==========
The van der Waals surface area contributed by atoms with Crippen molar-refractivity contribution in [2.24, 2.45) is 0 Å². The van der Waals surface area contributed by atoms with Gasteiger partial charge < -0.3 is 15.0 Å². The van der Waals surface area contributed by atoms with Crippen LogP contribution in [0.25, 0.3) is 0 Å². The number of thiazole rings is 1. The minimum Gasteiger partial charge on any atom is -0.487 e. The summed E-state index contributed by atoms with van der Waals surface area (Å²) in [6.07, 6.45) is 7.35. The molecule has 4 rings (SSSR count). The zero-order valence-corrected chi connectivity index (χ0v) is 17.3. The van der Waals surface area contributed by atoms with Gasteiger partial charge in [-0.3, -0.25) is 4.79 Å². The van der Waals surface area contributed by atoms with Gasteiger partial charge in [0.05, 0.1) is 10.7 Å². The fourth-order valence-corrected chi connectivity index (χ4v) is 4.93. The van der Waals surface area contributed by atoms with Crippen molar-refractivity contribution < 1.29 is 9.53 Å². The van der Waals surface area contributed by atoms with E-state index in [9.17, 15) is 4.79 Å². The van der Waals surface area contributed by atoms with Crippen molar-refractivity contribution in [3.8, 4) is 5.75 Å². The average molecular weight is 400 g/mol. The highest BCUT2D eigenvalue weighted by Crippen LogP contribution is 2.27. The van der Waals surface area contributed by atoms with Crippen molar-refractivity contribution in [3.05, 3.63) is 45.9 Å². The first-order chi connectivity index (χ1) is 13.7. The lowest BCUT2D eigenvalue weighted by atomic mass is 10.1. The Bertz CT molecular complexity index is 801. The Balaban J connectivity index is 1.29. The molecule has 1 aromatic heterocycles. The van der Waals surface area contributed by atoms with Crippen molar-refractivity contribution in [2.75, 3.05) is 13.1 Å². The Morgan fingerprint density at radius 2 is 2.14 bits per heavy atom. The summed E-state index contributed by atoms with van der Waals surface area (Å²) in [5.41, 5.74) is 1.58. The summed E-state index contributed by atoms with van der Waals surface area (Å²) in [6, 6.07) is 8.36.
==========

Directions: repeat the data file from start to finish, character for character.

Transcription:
The van der Waals surface area contributed by atoms with Crippen molar-refractivity contribution in [2.24, 2.45) is 0 Å². The van der Waals surface area contributed by atoms with Gasteiger partial charge < -0.3 is 15.0 Å². The van der Waals surface area contributed by atoms with Crippen LogP contribution in [0.25, 0.3) is 0 Å². The number of thiazole rings is 1. The minimum Gasteiger partial charge on any atom is -0.487 e. The summed E-state index contributed by atoms with van der Waals surface area (Å²) in [6.07, 6.45) is 7.35. The molecule has 4 rings (SSSR count). The zero-order valence-corrected chi connectivity index (χ0v) is 17.3. The van der Waals surface area contributed by atoms with Gasteiger partial charge in [-0.3, -0.25) is 4.79 Å². The van der Waals surface area contributed by atoms with Gasteiger partial charge in [0.05, 0.1) is 10.7 Å². The fourth-order valence-corrected chi connectivity index (χ4v) is 4.93. The van der Waals surface area contributed by atoms with Crippen molar-refractivity contribution < 1.29 is 9.53 Å². The van der Waals surface area contributed by atoms with E-state index in [9.17, 15) is 4.79 Å². The van der Waals surface area contributed by atoms with Crippen molar-refractivity contribution in [3.8, 4) is 5.75 Å². The average molecular weight is 400 g/mol. The highest BCUT2D eigenvalue weighted by Crippen LogP contribution is 2.27. The van der Waals surface area contributed by atoms with Crippen molar-refractivity contribution in [3.05, 3.63) is 45.9 Å². The first-order chi connectivity index (χ1) is 13.7. The lowest BCUT2D eigenvalue weighted by atomic mass is 10.1. The Bertz CT molecular complexity index is 801. The Balaban J connectivity index is 1.29. The molecule has 1 aromatic heterocycles. The van der Waals surface area contributed by atoms with Crippen molar-refractivity contribution in [2.75, 3.05) is 13.1 Å². The Morgan fingerprint density at radius 2 is 2.14 bits per heavy atom. The summed E-state index contributed by atoms with van der Waals surface area (Å²) in [5.41, 5.74) is 1.58. The summed E-state index contributed by atoms with van der Waals surface area (Å²) in [6, 6.07) is 8.36.